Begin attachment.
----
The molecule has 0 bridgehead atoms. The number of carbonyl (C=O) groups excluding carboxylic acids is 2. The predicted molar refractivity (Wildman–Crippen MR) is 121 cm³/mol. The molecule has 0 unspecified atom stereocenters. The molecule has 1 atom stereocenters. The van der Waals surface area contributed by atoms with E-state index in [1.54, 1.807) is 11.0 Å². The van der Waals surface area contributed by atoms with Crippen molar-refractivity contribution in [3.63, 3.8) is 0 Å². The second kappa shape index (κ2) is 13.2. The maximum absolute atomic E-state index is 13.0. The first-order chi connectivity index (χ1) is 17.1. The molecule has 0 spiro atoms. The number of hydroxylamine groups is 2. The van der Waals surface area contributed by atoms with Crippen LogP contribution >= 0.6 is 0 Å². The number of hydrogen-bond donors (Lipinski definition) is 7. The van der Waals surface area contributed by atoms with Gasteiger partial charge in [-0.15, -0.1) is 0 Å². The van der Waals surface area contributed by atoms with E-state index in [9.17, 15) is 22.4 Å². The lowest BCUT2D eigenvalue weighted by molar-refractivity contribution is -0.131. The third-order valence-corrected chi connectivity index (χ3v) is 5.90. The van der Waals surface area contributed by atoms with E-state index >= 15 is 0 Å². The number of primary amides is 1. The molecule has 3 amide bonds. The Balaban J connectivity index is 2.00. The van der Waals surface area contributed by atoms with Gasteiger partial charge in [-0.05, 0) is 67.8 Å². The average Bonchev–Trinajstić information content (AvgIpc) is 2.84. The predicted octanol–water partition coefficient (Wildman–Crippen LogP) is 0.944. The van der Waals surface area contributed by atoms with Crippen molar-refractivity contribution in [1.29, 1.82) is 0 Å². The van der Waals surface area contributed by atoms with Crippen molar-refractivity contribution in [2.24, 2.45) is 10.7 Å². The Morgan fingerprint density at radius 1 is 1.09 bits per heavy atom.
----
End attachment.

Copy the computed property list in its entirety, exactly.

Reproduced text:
The molecule has 0 bridgehead atoms. The number of carbonyl (C=O) groups excluding carboxylic acids is 2. The predicted molar refractivity (Wildman–Crippen MR) is 121 cm³/mol. The molecule has 0 unspecified atom stereocenters. The molecule has 1 atom stereocenters. The van der Waals surface area contributed by atoms with E-state index in [1.54, 1.807) is 11.0 Å². The van der Waals surface area contributed by atoms with Crippen molar-refractivity contribution in [3.63, 3.8) is 0 Å². The second kappa shape index (κ2) is 13.2. The maximum absolute atomic E-state index is 13.0. The first-order chi connectivity index (χ1) is 17.1. The molecule has 0 spiro atoms. The number of hydroxylamine groups is 2. The van der Waals surface area contributed by atoms with Crippen LogP contribution >= 0.6 is 0 Å². The number of hydrogen-bond donors (Lipinski definition) is 7. The van der Waals surface area contributed by atoms with Gasteiger partial charge in [-0.15, -0.1) is 0 Å². The van der Waals surface area contributed by atoms with E-state index in [9.17, 15) is 22.4 Å². The lowest BCUT2D eigenvalue weighted by molar-refractivity contribution is -0.131. The third-order valence-corrected chi connectivity index (χ3v) is 5.90. The van der Waals surface area contributed by atoms with E-state index >= 15 is 0 Å². The number of primary amides is 1. The molecule has 3 amide bonds. The Balaban J connectivity index is 2.00. The van der Waals surface area contributed by atoms with Gasteiger partial charge in [-0.05, 0) is 67.8 Å². The average Bonchev–Trinajstić information content (AvgIpc) is 2.84. The predicted octanol–water partition coefficient (Wildman–Crippen LogP) is 0.944. The van der Waals surface area contributed by atoms with Crippen molar-refractivity contribution in [1.29, 1.82) is 0 Å². The van der Waals surface area contributed by atoms with Crippen molar-refractivity contribution in [2.24, 2.45) is 10.7 Å². The Morgan fingerprint density at radius 1 is 1.09 bits per heavy atom.